Not having a plan

I spoke briefly above about structure, and while making sure you follow a plan sounds a bit boring and leaves little to spontaneity, it can make a huge difference to your goals. The reason you haven’t begun or stuck to an exercise routine before, might be that you’ve found it hard to get motivated, or you haven’t felt like you’re seeing much progress for the effort you’ve put in. A well-thought out, solid plan, means that you know that if you stick to it, you will see results. This, in turn, helps keep you motivated. Not a guaranteed solution by any means, I am talking quite generally here, but it could well make a lot of difference.

Going it alone 

Perhaps the reason you haven’t stuck to an exercise routine before is that you haven’t really enjoyed it, or you don’t feel able to motivate yourself. This doesn’t mean you’ve failed or that exercise isn’t for you, it simply means that you need to figure out what might be an ideal format for your exercise. For some people, classes are the answer, as they can be social and having other people around can make you want to work harder. For others, classes may be a bit too much – they’re too loud, or there’s too many people.

So maybe training with a friend, relative or partner could be a great middle ground. You still have someone there to motivate and encourage you and to make sessions more enjoyable, but you don’t have to deal with a loud, busy room full of strangers. If this sounds like it could work for you, have a think about who you might want to train with. I offer partner training sessions myself, at my studio and find that my clients really enjoy doing an activity that’s different from anything they would usually do together.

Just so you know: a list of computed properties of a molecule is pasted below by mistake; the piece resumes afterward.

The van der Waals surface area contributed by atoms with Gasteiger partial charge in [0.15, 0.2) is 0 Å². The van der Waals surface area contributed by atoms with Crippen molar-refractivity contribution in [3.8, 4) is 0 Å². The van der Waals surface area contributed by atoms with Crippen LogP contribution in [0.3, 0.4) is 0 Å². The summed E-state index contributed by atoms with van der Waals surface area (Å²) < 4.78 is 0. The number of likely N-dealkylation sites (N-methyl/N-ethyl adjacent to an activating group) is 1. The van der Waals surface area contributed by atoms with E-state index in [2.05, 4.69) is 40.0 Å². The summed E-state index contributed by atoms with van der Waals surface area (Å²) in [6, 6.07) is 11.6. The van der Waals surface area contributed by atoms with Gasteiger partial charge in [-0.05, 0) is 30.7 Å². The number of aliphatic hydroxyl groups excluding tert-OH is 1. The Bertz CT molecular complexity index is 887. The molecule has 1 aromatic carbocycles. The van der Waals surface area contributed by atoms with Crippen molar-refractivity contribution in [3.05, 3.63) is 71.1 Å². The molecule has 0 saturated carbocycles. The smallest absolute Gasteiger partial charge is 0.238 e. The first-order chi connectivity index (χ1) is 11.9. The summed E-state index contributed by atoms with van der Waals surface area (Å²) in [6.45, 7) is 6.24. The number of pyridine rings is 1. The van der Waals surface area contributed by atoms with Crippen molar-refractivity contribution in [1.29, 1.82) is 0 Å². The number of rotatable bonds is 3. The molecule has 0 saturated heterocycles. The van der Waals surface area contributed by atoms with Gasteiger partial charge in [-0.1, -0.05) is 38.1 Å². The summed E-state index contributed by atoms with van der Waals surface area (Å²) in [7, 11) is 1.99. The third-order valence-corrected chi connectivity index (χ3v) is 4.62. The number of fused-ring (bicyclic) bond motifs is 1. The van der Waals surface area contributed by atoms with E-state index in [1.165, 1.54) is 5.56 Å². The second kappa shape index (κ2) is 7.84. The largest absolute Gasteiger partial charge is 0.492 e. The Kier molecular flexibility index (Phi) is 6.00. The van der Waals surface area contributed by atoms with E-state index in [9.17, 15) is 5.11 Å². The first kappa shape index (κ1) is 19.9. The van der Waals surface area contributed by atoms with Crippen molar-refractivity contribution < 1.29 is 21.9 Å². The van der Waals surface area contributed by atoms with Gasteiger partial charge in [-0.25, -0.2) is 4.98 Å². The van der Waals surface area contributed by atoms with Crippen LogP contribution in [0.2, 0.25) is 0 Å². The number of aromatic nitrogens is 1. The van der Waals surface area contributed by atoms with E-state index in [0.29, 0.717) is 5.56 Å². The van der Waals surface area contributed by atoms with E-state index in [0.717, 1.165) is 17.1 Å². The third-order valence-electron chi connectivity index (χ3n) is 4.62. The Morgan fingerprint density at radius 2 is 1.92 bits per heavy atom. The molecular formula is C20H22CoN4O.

Forgetting to fuel your body correctly

One of the most common exercise mistakes that people make is forgetting to fuel their body correctly.You wouldn’t expect your car to run very well if you put the wrong fuel in it, and the body is no different. While there is no ‘right’ way to eat, we all need the same nutrients. We need an optimal amount of protein, carbohydrates and fat as well as the whole range of vitamins and minerals too. How well you fuel your body will affect your performance and therefore results. For a good start on how to get this right, take a look at my Nutrition Guide for Exercise Enthusiasts.

Forgetting to enjoy yourself

This blog about common exercise mistakes has seemed a little on the serious side – all about structure and planning and considering all other aspects surrounding fitness. I’d like to leave you with the key thing to avoid, and that’s forgetting to have fun throughout the process. Movement is a gift. Being able to run, jump, dance and lift (if you are blessed with such mobility), is something we can often take for granted. The feeling of being able to trust your body, to feel power in your muscles and to enjoy the mental health benefits via the neural effects of exercise, are all things that can bring us so much joy, if we set aside some ‘me-time’, in the form of exercise.

Avoid common exercise mistakes with a female personal trainer in Manchester

If you’re looking for more support as you begin your fitness journey, you can fill out an interest form and we can have a chat to see if we’re a good fit. My last point about enjoying yourself during exercise is something I fully prioritise and so there’s no pressure to work together after our initial meeting. If you’re ready to start your new routine independently, remember there will always be trial and error initially, to see what works for you, but stick with it and make sure it’s something you enjoy and you’re on your way:)

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Picture of Ray Hickford

Ray Hickford

Hi, I’m Ray, a health and wellbeing professional in Manchester working with clients through training and nutrition programmes to help them feel more confident, strong and happy both in and outside of the gym.
As a Qualified Personal Trainer and Level 4 RSPH Nutrition Advisor, I am constantly learning myself - from my clients, from other industry experts and sometimes myself! And sometimes I write some of this down for ya.